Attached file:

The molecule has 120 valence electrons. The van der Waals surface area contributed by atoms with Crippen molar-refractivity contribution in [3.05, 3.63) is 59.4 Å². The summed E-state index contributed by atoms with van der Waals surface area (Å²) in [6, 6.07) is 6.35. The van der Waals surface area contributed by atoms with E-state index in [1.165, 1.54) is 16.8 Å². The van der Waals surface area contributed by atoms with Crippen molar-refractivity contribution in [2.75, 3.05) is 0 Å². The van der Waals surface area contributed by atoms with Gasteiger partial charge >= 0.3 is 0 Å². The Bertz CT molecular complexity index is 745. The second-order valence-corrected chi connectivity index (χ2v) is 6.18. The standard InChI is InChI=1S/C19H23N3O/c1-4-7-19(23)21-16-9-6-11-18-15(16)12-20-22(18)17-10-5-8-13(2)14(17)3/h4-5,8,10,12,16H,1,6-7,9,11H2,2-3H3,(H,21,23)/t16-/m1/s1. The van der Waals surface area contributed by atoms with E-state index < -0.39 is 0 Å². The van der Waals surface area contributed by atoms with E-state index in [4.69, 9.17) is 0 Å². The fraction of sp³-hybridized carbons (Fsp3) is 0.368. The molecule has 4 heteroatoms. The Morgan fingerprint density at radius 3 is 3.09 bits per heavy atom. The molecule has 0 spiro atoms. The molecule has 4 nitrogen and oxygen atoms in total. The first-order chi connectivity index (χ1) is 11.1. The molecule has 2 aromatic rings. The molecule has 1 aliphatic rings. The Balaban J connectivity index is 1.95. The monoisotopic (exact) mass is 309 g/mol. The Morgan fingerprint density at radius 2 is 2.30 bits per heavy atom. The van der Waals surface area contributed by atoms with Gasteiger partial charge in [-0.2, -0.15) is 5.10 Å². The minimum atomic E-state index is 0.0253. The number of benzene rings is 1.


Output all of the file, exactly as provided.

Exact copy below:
The molecule has 120 valence electrons. The van der Waals surface area contributed by atoms with Crippen molar-refractivity contribution in [3.05, 3.63) is 59.4 Å². The summed E-state index contributed by atoms with van der Waals surface area (Å²) in [6, 6.07) is 6.35. The van der Waals surface area contributed by atoms with E-state index in [1.165, 1.54) is 16.8 Å². The van der Waals surface area contributed by atoms with Crippen molar-refractivity contribution in [2.75, 3.05) is 0 Å². The van der Waals surface area contributed by atoms with Gasteiger partial charge >= 0.3 is 0 Å². The Bertz CT molecular complexity index is 745. The second-order valence-corrected chi connectivity index (χ2v) is 6.18. The standard InChI is InChI=1S/C19H23N3O/c1-4-7-19(23)21-16-9-6-11-18-15(16)12-20-22(18)17-10-5-8-13(2)14(17)3/h4-5,8,10,12,16H,1,6-7,9,11H2,2-3H3,(H,21,23)/t16-/m1/s1. The van der Waals surface area contributed by atoms with E-state index < -0.39 is 0 Å². The van der Waals surface area contributed by atoms with E-state index in [4.69, 9.17) is 0 Å². The fraction of sp³-hybridized carbons (Fsp3) is 0.368. The molecule has 4 heteroatoms. The Morgan fingerprint density at radius 3 is 3.09 bits per heavy atom. The molecule has 0 spiro atoms. The molecule has 4 nitrogen and oxygen atoms in total. The first-order chi connectivity index (χ1) is 11.1. The molecule has 2 aromatic rings. The molecule has 1 aliphatic rings. The Balaban J connectivity index is 1.95. The monoisotopic (exact) mass is 309 g/mol. The Morgan fingerprint density at radius 2 is 2.30 bits per heavy atom. The van der Waals surface area contributed by atoms with Gasteiger partial charge in [-0.2, -0.15) is 5.10 Å². The minimum atomic E-state index is 0.0253. The number of benzene rings is 1.